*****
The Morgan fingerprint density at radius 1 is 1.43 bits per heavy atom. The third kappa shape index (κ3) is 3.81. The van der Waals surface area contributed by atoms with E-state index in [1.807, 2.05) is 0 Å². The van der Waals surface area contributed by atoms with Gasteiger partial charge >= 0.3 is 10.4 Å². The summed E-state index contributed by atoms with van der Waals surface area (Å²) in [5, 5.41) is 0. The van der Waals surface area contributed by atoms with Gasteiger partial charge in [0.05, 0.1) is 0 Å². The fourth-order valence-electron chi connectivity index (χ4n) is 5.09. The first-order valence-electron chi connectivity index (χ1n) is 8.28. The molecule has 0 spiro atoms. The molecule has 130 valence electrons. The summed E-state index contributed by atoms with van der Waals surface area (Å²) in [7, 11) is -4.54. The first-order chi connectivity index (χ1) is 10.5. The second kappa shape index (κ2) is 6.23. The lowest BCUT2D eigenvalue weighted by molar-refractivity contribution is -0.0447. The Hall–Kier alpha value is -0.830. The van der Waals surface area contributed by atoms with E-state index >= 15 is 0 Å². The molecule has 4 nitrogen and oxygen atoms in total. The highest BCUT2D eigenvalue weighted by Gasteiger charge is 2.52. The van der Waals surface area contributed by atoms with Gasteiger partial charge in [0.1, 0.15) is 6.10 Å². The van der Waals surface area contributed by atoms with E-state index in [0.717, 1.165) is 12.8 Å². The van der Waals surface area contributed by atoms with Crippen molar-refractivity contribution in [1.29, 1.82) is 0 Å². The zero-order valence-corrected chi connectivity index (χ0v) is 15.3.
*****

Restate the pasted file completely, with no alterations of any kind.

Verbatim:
The Morgan fingerprint density at radius 1 is 1.43 bits per heavy atom. The third kappa shape index (κ3) is 3.81. The van der Waals surface area contributed by atoms with E-state index in [1.807, 2.05) is 0 Å². The van der Waals surface area contributed by atoms with Gasteiger partial charge >= 0.3 is 10.4 Å². The summed E-state index contributed by atoms with van der Waals surface area (Å²) in [5, 5.41) is 0. The van der Waals surface area contributed by atoms with Gasteiger partial charge in [0.05, 0.1) is 0 Å². The fourth-order valence-electron chi connectivity index (χ4n) is 5.09. The first-order valence-electron chi connectivity index (χ1n) is 8.28. The molecule has 0 spiro atoms. The molecule has 130 valence electrons. The summed E-state index contributed by atoms with van der Waals surface area (Å²) in [7, 11) is -4.54. The first-order chi connectivity index (χ1) is 10.5. The second kappa shape index (κ2) is 6.23. The lowest BCUT2D eigenvalue weighted by molar-refractivity contribution is -0.0447. The Hall–Kier alpha value is -0.830. The van der Waals surface area contributed by atoms with E-state index >= 15 is 0 Å². The molecule has 4 nitrogen and oxygen atoms in total. The highest BCUT2D eigenvalue weighted by Gasteiger charge is 2.52. The van der Waals surface area contributed by atoms with Gasteiger partial charge in [0.1, 0.15) is 6.10 Å². The van der Waals surface area contributed by atoms with E-state index in [0.717, 1.165) is 12.8 Å². The van der Waals surface area contributed by atoms with Crippen molar-refractivity contribution in [1.29, 1.82) is 0 Å². The zero-order valence-corrected chi connectivity index (χ0v) is 15.3.